Although the mining industry has made an effort to reduce inefficiencies, is its technology up to the challenge of taking the industry forward?
With the cost of operations continuing to increase, and no end in sight for the trend, mining experts are looking for effective ways to reinvigorate the industry and spur growth. Concurrently, stakeholders expect, indeed demand, profits from their investments. The question then becomes, where can the industry look to garner increased profits?
Hasn’t the Industry Already Made Great Strides in Productivity?
The short answer is yes, mining companies have, indeed, made improvements in their day-to-day operations that resulted in greater efficiencies. The problem is that traditional strategies are bumping into challenges that are difficult, if not impossible, to overcome using current practices. Those issues, to be resolved effectively, will require something of a paradigm shift in strategies.
What Factors Inhibit Profitability?
There are several factors keeping mining operations
from exploring new techniques, with some being internal and others being external. The combination of issues is, to a great extent, not encouraging for investors who have experienced the cyclical ups and downs of mining. However, industry observers suggest that, without exploring new options, there is little hope for increasing, or even maintaining, profit levels in the future.
Are Mining Companies Exploring Any New Options?
Several organizations have, in the last decade, taken dramatic steps to reduce inefficacies in their operations. Rio Tinto, as an example, has experienced record profits after optimizing its operations. However, even Rio Tinto has focused on improving current systems rather than exploring truly transformational approaches to mining. There is a point where simply improving existing practices will no longer result in increasing productivity and, ultimately, profits.
What Can Mining Companies Do to Get Beyond Traditional Strategies?
While mining companies have integrated significant improvements to their operations, most of the improvements have been incremental in nature rather than breakthroughs leading to new practices. Larger, longer-lasting equipment, for example, has resulted in far more efficient operations seen in the past. However, those improvements may, to some extent, be hindering future growth.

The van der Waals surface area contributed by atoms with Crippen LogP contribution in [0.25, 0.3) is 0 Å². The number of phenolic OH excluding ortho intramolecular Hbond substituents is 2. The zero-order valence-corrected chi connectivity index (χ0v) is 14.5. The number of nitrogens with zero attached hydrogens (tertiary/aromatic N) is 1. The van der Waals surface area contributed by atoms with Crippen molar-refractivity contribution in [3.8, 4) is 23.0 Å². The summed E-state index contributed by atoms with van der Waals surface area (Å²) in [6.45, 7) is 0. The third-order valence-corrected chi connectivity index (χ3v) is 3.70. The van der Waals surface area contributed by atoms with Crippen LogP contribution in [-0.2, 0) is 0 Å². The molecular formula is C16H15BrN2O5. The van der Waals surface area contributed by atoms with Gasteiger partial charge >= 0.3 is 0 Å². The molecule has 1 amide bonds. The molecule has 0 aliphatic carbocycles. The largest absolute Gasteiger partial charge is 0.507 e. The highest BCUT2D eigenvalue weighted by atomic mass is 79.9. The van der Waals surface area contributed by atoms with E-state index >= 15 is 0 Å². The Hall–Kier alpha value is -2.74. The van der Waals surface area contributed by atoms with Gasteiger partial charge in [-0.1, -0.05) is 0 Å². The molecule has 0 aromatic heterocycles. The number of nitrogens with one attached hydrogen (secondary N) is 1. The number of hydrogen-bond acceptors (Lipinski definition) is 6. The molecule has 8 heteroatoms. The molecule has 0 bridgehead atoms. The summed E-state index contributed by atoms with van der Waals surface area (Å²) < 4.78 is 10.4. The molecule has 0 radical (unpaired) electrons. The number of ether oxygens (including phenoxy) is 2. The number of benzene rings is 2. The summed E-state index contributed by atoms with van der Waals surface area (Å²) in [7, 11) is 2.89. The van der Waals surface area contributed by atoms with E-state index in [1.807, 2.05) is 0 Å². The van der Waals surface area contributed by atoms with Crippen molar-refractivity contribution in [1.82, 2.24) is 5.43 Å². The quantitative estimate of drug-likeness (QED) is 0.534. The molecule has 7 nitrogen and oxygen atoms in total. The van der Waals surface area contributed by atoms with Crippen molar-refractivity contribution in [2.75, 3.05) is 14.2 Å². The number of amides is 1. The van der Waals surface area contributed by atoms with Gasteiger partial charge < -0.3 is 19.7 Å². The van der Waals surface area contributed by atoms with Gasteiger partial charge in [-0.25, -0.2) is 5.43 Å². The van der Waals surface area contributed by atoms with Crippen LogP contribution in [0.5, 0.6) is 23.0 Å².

The movement to enhance existing practices can, at least in some cases, encourage companies to cut research and development. The long-term nature of the investment in larger, more efficient equipment tends to keep companies from making significant changes in their operations during the life of that equipment. Organizations like KIN Catalyst suggest there must be other significant changes in mining if companies are to succeed in a rapidly changing business environment.
Can Achievable Changes Alter Mining Significantly?
It’s important to recognise a simple fact: the demand for mined products will continue in the future. Spurred by worldwide population growth
and an increased demand in developing regions, the need for mining will not soon disappear. However, with the increasing costs throughout the chain, mining companies will need to alter their practices to remain profitable. Obviously, there is some disagreement in what steps are necessary to make that happen.
Industry analysts are now exploring options that go beyond simply improving onsite operational efficiencies. Future growth will require a willingness to look at transforming the entire mining process, from site selection to restoration. While increasing research and development investments will certainly be a factor, there is another important element that must be considered.
Collaboration with all stakeholders, from community members to suppliers to end users, must be considered when taking that next step towards being profitable in the future. While efficiencies in onsite operations are imperative, environmental and other concerns are rapidly becoming key factors in determining long-term profits.
Is Collaboration a Real Solution?
Most industries have already discovered collaboration is
a key element for improving operations and profits. Mining is, arguably, lagging far behind other industries in recognizing the need for working with communities, environmentalists, their supply chain, and even end-users to redefine the industry.
Consulting organizations like Clareo routinely work with client companies to improve operations throughout their production process. That can mean everything from redesigning equipment to evaluating human resource needs. The idea is to visualise needed changes and develop methodologies to achieve those changes.
Getting to the Goal
Innovations do not happen overnight, but given the business and cultural changes developing, it’s vital that mining organizations begin exploring new ways to conduct business if they are to succeed in the future.
Although there is no way to guarantee what that future will bring, contingencies must also be considered to survive the sometimes up-and-down markets. Mining companies have, in the past, tended to be somewhat isolationist in nature, not effectively dealing with communities surrounding their operations or their supply chains. Successful collaborations, combined with creative production initiatives, will be far more crucial in the future. Innovations will almost certainly be necessary to reinvigorate mining companies and influence profits as conditions continue to evolve.